What if they are absolute hard-asses?
Yeah, I can understand that men are better for the front. But that's not the topic here. Don't you know the difference between beating somebody up and making somebody else beat somebody up?
Yeah, and if you put any random guy in the position of general, he wouldn't do much better at it than any random fucking women; they'd both be fucking awful at it. When you put someone in charge of troops, you put people who've shown they have with the skill for it, because you know they'll do a better job than any random fuck, and those skills don't have much of anything to do with preconceived notions of their qualifications based on shit that might have a strenuous link with it.
What if they're hot?
She's a Major but whatever
Are they demonstrably good at strategy and tactics, willing to make sacrifices regardless of their innate empathy if necessary, skilled at adapting their plan on the fly, knowledgeable about the ins and outs of their fighting force and so on?
If so, I'm a-ok with it.
Good, proper fiction will always have some basis of reality. Whether it be reflective, or borrowing elements from it.
But more to the point: "Cute girl soldiers doing cute girl soldie things" can eat shit, go to hell, then eat a some more shit, forever and ever, till the end of time.
>implying the urge to steal a country's women and fuck them won't improve his tactics or at least viciousness
I'd lick the boots of a female general anytime.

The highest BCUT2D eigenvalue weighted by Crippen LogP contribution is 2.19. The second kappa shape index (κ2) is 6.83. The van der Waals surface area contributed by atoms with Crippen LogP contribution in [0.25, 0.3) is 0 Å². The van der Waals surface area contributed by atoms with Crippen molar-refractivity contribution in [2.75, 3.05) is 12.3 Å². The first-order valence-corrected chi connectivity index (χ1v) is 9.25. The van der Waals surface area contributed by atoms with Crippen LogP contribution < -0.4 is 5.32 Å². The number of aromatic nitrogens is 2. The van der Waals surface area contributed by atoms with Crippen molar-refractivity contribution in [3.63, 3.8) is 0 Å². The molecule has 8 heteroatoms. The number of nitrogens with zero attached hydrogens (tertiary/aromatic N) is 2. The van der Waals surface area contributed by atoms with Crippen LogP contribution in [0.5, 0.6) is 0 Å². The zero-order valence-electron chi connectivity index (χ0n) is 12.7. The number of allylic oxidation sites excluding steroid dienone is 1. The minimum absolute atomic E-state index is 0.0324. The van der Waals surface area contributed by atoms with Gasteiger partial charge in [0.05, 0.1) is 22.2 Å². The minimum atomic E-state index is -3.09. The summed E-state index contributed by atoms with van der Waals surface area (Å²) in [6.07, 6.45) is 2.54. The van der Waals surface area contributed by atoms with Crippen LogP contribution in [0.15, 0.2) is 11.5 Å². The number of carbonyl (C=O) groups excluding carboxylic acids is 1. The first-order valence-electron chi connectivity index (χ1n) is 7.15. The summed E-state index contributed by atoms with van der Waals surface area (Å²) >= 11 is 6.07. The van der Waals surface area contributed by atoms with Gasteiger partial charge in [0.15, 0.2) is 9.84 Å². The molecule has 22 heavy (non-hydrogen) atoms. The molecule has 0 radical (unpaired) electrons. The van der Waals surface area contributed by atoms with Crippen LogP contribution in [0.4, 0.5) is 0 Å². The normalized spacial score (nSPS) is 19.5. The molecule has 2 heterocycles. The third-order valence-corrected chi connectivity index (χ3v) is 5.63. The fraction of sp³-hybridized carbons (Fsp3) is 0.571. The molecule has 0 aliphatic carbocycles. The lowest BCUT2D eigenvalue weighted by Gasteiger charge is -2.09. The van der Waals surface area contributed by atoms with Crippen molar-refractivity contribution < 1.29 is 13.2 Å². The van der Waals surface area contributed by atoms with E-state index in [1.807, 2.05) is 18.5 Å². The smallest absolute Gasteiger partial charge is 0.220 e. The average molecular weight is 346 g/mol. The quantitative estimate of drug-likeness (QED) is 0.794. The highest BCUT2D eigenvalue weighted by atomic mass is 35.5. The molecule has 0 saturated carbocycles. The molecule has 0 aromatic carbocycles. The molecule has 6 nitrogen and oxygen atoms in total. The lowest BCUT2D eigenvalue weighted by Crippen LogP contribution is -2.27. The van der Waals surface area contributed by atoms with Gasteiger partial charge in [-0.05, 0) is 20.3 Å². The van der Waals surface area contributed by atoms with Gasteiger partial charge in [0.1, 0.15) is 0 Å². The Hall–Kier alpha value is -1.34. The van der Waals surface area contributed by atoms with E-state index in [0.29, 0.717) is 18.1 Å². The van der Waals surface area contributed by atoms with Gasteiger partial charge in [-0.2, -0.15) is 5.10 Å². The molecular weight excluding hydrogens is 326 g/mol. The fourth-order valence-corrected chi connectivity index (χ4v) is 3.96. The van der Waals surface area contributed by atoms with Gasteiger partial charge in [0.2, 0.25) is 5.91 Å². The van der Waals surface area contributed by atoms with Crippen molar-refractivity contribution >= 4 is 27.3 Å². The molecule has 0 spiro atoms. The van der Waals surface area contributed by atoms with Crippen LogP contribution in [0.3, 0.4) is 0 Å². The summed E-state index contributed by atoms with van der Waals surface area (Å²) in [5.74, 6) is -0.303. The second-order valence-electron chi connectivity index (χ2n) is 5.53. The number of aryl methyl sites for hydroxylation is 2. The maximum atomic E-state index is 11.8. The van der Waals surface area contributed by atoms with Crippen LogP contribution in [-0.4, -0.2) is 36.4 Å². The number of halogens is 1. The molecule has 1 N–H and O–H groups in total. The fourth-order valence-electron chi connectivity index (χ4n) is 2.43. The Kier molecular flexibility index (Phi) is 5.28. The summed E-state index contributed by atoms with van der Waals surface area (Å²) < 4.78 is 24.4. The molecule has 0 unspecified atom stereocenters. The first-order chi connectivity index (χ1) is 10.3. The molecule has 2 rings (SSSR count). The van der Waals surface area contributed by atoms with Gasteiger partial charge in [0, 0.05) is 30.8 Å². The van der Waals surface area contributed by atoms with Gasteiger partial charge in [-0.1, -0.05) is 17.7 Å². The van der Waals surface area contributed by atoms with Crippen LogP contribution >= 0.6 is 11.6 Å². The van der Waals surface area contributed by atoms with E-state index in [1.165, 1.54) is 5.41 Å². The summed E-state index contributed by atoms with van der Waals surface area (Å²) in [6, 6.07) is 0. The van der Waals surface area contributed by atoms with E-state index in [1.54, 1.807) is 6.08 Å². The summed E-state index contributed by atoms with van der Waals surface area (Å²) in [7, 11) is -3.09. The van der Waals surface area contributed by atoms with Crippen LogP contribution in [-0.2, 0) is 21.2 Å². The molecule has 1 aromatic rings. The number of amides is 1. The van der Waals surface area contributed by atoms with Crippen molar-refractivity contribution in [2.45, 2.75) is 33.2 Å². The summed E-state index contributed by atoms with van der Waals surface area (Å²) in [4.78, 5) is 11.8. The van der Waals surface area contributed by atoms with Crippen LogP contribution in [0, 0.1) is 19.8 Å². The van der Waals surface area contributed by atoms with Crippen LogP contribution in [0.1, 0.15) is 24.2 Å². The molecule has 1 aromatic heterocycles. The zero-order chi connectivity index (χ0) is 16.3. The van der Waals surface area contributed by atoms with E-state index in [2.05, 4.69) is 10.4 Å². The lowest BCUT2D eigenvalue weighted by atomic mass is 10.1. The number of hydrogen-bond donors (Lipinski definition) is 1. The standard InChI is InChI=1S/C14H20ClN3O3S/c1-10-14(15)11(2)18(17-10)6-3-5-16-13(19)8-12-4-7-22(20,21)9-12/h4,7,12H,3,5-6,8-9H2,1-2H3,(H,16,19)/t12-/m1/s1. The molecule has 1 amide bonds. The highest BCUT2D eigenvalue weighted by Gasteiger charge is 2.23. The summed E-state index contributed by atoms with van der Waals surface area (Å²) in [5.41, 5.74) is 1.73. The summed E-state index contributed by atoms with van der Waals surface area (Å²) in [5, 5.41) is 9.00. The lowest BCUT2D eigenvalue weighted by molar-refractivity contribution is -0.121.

99% of series that do this aren't remotely realistic to begin with, so there's no reason to be complaining. I mean, if that's really what's preventing you from enjoying Nobuna or Kingdom, you need to go get diagnosed.
Officers start in front line positions as well, Rommel's first action was attacking a French village garrison with 3 other men, Paton's was leading 10 men to attack 3 Mexicans, Zhukov started as a cavalry grunt and worked his way up through NCO positions first, Montgomery was shot leading his men in WW1, Yamamoto took some shrapnel to the stomach when being an ensign at Tsushima.
>Nora Wingfield Tyson, USN is an American naval officer. In 2015 she was installed as the new commander of the Navy’s Third Fleet, making her the first woman to lead a U.S. Navy ship fleet. Tyson previously served as the commander of Carrier Strike Group Two (CCSG2), from July 29, 2010 to January 12, 2012; she was the first female commander of a U.S. Navy Carrier Strike Group. She then served as Vice Director of the Joint Staff beginning in February 2012. In July 2013 she was promoted to Vice Admiral and named as Deputy Commander, US Fleet Forces Command.